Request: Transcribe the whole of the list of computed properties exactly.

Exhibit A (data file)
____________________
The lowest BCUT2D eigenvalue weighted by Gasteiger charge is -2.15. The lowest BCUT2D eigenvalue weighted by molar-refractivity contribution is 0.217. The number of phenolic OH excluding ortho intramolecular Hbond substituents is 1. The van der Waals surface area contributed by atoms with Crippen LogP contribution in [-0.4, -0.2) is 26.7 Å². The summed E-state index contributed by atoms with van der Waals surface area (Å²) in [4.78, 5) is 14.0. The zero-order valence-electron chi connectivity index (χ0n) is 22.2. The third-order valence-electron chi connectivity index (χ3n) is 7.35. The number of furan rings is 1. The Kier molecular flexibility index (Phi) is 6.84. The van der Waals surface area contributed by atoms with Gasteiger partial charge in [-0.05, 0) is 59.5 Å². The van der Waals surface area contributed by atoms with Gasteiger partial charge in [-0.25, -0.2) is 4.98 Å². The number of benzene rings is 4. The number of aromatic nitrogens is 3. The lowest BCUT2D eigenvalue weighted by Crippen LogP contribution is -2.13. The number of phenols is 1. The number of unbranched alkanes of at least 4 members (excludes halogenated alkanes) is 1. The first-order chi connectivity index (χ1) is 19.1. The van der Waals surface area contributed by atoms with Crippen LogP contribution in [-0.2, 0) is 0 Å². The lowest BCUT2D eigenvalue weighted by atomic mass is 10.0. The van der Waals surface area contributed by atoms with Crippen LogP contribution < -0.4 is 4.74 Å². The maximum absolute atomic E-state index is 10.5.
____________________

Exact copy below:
The lowest BCUT2D eigenvalue weighted by Gasteiger charge is -2.15. The lowest BCUT2D eigenvalue weighted by molar-refractivity contribution is 0.217. The number of phenolic OH excluding ortho intramolecular Hbond substituents is 1. The van der Waals surface area contributed by atoms with Crippen LogP contribution in [-0.4, -0.2) is 26.7 Å². The summed E-state index contributed by atoms with van der Waals surface area (Å²) in [4.78, 5) is 14.0. The zero-order valence-electron chi connectivity index (χ0n) is 22.2. The third-order valence-electron chi connectivity index (χ3n) is 7.35. The number of furan rings is 1. The Kier molecular flexibility index (Phi) is 6.84. The van der Waals surface area contributed by atoms with Gasteiger partial charge in [-0.05, 0) is 59.5 Å². The van der Waals surface area contributed by atoms with Gasteiger partial charge in [-0.25, -0.2) is 4.98 Å². The number of benzene rings is 4. The number of aromatic nitrogens is 3. The lowest BCUT2D eigenvalue weighted by Crippen LogP contribution is -2.13. The number of phenols is 1. The number of unbranched alkanes of at least 4 members (excludes halogenated alkanes) is 1. The first-order chi connectivity index (χ1) is 19.1. The van der Waals surface area contributed by atoms with Crippen LogP contribution in [-0.2, 0) is 0 Å². The lowest BCUT2D eigenvalue weighted by atomic mass is 10.0. The van der Waals surface area contributed by atoms with Crippen LogP contribution < -0.4 is 4.74 Å². The maximum absolute atomic E-state index is 10.5.